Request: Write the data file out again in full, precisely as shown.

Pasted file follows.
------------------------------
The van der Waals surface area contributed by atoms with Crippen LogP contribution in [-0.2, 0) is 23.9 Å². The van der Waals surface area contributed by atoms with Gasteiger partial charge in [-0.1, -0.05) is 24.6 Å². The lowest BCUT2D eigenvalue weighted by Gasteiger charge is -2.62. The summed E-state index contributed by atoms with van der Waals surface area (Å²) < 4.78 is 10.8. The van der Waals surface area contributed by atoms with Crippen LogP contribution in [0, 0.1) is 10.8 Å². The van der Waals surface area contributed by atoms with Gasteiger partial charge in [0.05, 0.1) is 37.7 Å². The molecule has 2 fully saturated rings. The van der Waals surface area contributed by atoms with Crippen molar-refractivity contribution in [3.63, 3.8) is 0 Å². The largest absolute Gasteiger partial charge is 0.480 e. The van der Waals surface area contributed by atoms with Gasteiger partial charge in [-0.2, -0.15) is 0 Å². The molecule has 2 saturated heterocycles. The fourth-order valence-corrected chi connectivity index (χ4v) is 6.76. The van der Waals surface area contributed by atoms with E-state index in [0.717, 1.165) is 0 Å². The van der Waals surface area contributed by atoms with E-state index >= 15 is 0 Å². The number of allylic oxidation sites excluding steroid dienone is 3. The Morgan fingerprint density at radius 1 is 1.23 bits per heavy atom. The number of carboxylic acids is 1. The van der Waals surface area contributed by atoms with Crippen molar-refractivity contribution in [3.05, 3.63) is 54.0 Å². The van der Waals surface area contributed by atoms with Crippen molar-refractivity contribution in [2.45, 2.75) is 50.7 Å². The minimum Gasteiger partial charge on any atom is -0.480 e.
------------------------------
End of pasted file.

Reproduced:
The van der Waals surface area contributed by atoms with Crippen LogP contribution in [-0.2, 0) is 23.9 Å². The van der Waals surface area contributed by atoms with Gasteiger partial charge in [-0.1, -0.05) is 24.6 Å². The lowest BCUT2D eigenvalue weighted by Gasteiger charge is -2.62. The summed E-state index contributed by atoms with van der Waals surface area (Å²) < 4.78 is 10.8. The van der Waals surface area contributed by atoms with Crippen LogP contribution in [0, 0.1) is 10.8 Å². The van der Waals surface area contributed by atoms with Gasteiger partial charge in [0.05, 0.1) is 37.7 Å². The molecule has 2 fully saturated rings. The van der Waals surface area contributed by atoms with Crippen molar-refractivity contribution in [3.63, 3.8) is 0 Å². The largest absolute Gasteiger partial charge is 0.480 e. The van der Waals surface area contributed by atoms with Gasteiger partial charge in [-0.2, -0.15) is 0 Å². The molecule has 2 saturated heterocycles. The fourth-order valence-corrected chi connectivity index (χ4v) is 6.76. The van der Waals surface area contributed by atoms with E-state index in [0.717, 1.165) is 0 Å². The van der Waals surface area contributed by atoms with E-state index >= 15 is 0 Å². The number of allylic oxidation sites excluding steroid dienone is 3. The Morgan fingerprint density at radius 1 is 1.23 bits per heavy atom. The number of carboxylic acids is 1. The van der Waals surface area contributed by atoms with Crippen molar-refractivity contribution in [3.05, 3.63) is 54.0 Å². The van der Waals surface area contributed by atoms with Crippen molar-refractivity contribution in [2.45, 2.75) is 50.7 Å². The minimum Gasteiger partial charge on any atom is -0.480 e.